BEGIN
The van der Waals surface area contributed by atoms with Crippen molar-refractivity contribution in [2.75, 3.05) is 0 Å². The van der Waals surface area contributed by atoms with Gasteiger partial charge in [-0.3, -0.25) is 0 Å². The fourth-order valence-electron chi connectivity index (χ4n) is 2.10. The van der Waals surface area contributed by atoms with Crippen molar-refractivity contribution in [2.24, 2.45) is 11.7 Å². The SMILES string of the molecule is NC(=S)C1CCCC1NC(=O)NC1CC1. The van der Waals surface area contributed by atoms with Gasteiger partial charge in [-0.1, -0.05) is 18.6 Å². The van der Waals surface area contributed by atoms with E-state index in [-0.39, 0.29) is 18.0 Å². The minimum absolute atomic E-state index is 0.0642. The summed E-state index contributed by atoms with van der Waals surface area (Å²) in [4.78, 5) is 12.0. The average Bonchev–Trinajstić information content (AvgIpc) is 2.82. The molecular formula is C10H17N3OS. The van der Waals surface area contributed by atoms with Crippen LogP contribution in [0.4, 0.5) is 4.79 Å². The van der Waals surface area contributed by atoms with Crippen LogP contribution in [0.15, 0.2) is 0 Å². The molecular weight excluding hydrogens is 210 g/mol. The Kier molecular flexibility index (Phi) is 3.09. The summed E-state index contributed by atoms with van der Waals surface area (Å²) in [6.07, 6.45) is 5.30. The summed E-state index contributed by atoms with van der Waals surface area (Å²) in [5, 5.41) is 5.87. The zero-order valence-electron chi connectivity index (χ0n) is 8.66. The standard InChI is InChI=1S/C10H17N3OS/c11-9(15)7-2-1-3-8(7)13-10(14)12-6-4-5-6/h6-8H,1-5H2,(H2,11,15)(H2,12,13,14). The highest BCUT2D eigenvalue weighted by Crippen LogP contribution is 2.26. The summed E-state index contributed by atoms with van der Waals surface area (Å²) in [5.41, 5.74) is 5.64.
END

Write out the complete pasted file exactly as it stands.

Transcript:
The van der Waals surface area contributed by atoms with Crippen molar-refractivity contribution in [2.75, 3.05) is 0 Å². The van der Waals surface area contributed by atoms with Gasteiger partial charge in [-0.3, -0.25) is 0 Å². The fourth-order valence-electron chi connectivity index (χ4n) is 2.10. The van der Waals surface area contributed by atoms with Crippen molar-refractivity contribution in [2.24, 2.45) is 11.7 Å². The SMILES string of the molecule is NC(=S)C1CCCC1NC(=O)NC1CC1. The van der Waals surface area contributed by atoms with Gasteiger partial charge in [-0.1, -0.05) is 18.6 Å². The van der Waals surface area contributed by atoms with E-state index in [-0.39, 0.29) is 18.0 Å². The minimum absolute atomic E-state index is 0.0642. The summed E-state index contributed by atoms with van der Waals surface area (Å²) in [4.78, 5) is 12.0. The average Bonchev–Trinajstić information content (AvgIpc) is 2.82. The molecular formula is C10H17N3OS. The van der Waals surface area contributed by atoms with Crippen LogP contribution in [0.4, 0.5) is 4.79 Å². The van der Waals surface area contributed by atoms with Crippen LogP contribution in [0.15, 0.2) is 0 Å². The molecular weight excluding hydrogens is 210 g/mol. The Kier molecular flexibility index (Phi) is 3.09. The summed E-state index contributed by atoms with van der Waals surface area (Å²) in [6.07, 6.45) is 5.30. The summed E-state index contributed by atoms with van der Waals surface area (Å²) in [5, 5.41) is 5.87. The zero-order valence-electron chi connectivity index (χ0n) is 8.66. The standard InChI is InChI=1S/C10H17N3OS/c11-9(15)7-2-1-3-8(7)13-10(14)12-6-4-5-6/h6-8H,1-5H2,(H2,11,15)(H2,12,13,14). The highest BCUT2D eigenvalue weighted by Crippen LogP contribution is 2.26. The summed E-state index contributed by atoms with van der Waals surface area (Å²) in [5.41, 5.74) is 5.64.